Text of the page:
If you’re travelling with someone who is elderly, it’s a great idea to make sure that you find out everything you can about the local amenities and services close to where you are staying, just in case you need something you weren’t expecting.

For example, where the nearest GP and chemist is located, in case any medication or advice is needed while you’re away. Regardless of where you are registered with a GP in the UK, you can visit any GP surgery when on holiday in this country if urgent need arises that can’t wait until you are back home.

Before you travel, we’d recommend gathering a list of local services and amenities that can be useful, including:

  • Closest GP surgery and chemist
  • Local taxi firm details in case transport is needed whilst you’re away
  • Local shops where the essentials can be bought
  • Local restaurants, cafes, or pubs, if these might be places that you’ll visit during your stay

 

Planning activities for senior holidays

Depending on what type of holiday you’re planning and the interests of those going, the types of activities that you might want to do when there can vary.

For some people, a pretty view and a good book to read are the ingredients for the perfect break, but others might wish to do various activities, visit specific places or see certain things on holiday.

Warwick castle

When travelling with someone who is elderly, there are sometimes additional things to consider when it comes to holiday activities, even ones that aren’t physically demanding. The accessibility of places that you want to visit is important, especially if your older loved one has limited mobility or cannot walk or stand for long periods of time.

Unsure if you or a loved one is at risk of a fall?

Take our quick falls risk assessment and get helpful advice and a downloadable Falls Prevention Guide. 

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Questions that you might want to find answers to before committing to any holiday activity could include:

  • Are there lots of steps or any uneven ground that could potentially cause problems for someone who is perhaps not as steady on their feet as they used to be? For example, at a castle or other historical attraction, or a cobbled street.
  • Are there places to stop and seating available if needed e.g. benches or seats for the public to use?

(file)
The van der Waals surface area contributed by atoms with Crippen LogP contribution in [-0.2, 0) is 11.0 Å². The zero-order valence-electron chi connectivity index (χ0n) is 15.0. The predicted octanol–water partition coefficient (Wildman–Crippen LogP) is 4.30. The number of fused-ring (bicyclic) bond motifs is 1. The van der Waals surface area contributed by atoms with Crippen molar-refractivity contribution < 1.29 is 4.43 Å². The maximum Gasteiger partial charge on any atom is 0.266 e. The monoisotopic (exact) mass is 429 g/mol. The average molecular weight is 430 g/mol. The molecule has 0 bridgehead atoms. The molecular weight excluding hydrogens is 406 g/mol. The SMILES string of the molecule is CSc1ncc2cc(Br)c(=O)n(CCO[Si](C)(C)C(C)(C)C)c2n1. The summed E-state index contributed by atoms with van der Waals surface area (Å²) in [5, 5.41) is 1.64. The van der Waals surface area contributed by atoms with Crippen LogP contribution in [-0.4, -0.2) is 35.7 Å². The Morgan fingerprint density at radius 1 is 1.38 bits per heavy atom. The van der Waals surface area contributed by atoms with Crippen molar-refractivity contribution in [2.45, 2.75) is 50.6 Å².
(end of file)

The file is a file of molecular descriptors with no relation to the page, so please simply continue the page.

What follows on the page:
• Are there public loos available and how easy are they to access within the venue?

For multi-generation holidays, where there can be those who are elderly as well as adults and children or babies, finding activities that has options everyone will enjoy can be a challenge, but many tourist attractions will have amenities that suit lots of different people and ages. For example, this could include play areas for children along with cafes that might suit older people better.

 

Things to help make holidays easier for older adults

Along with all the clothes and other usual things you need to pack when going on a UK break, when travelling with an older adult, there might be some other items that will help make things easier on your holiday.

These can include:

  • Full details of all medications that they are currently taking, in case medical advice or help is needed when away
  • Mobility aids if they are required e.g. if there is lots of walking involved whilst away, a walking stick to help support them, a stick with an integrated seat/rest or even hiring a mobility scooter for the trip could be a real help

Blackpool

 

Consider a GPS personal alarm for peace of mind when on a UK holiday

An additional layer of peace of mind could be offered by taking a location-aware GPS personal alarm away with you on your UK holiday.

This can be especially useful if not everyone going on the holiday will want to do the same activities all the time. It means that your elderly loved one can spend their break doing things they enjoy, even if that means time away from everyone else, without the worry that might usually go along with that.

GPS alarms

Designed to work anywhere in the country, this kind of personal alarm is worn by the older individual and they can press the button if they have a fall, an accident or are concerned about anything whilst away from home. Pressing the button alerts the Emergency Resolution Team, who can speak directly to the elderly person through the device, and are able to get their GPS location, wherever they are in the country.

Depending on what is required, the team can then contact family members or the emergency services to ensure that the right assistance is on its way.

This type of GPS personal alarm can be very reassuring for the elderly individual, as well as with their family and loved ones and it means that the older adult can continue to enjoy their independence whether on holiday or at home, knowing that help is always on hand if it is needed, at any time of the day or night, wherever they are in the UK.

Compare GPS personal alarms

You can choose from our range of GPS personal alarms to find the right one for the circumstances, whether that is Taking Care Anywhere, which includes fall detection technology, or our personal alarm watch, which brings all the benefits of a location-aware personal alarm, but with added features such as fitness tracking.

GPS Personal Alarms

Independent living products brochure

Learn how personal alarms and home monitoring solutions can keep you or your loved ones safe and independent at home.

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Ways to support independent living

Independent living products brochure

Learn how personal alarms and home monitoring solutions can keep you or your loved ones safe and independent at home.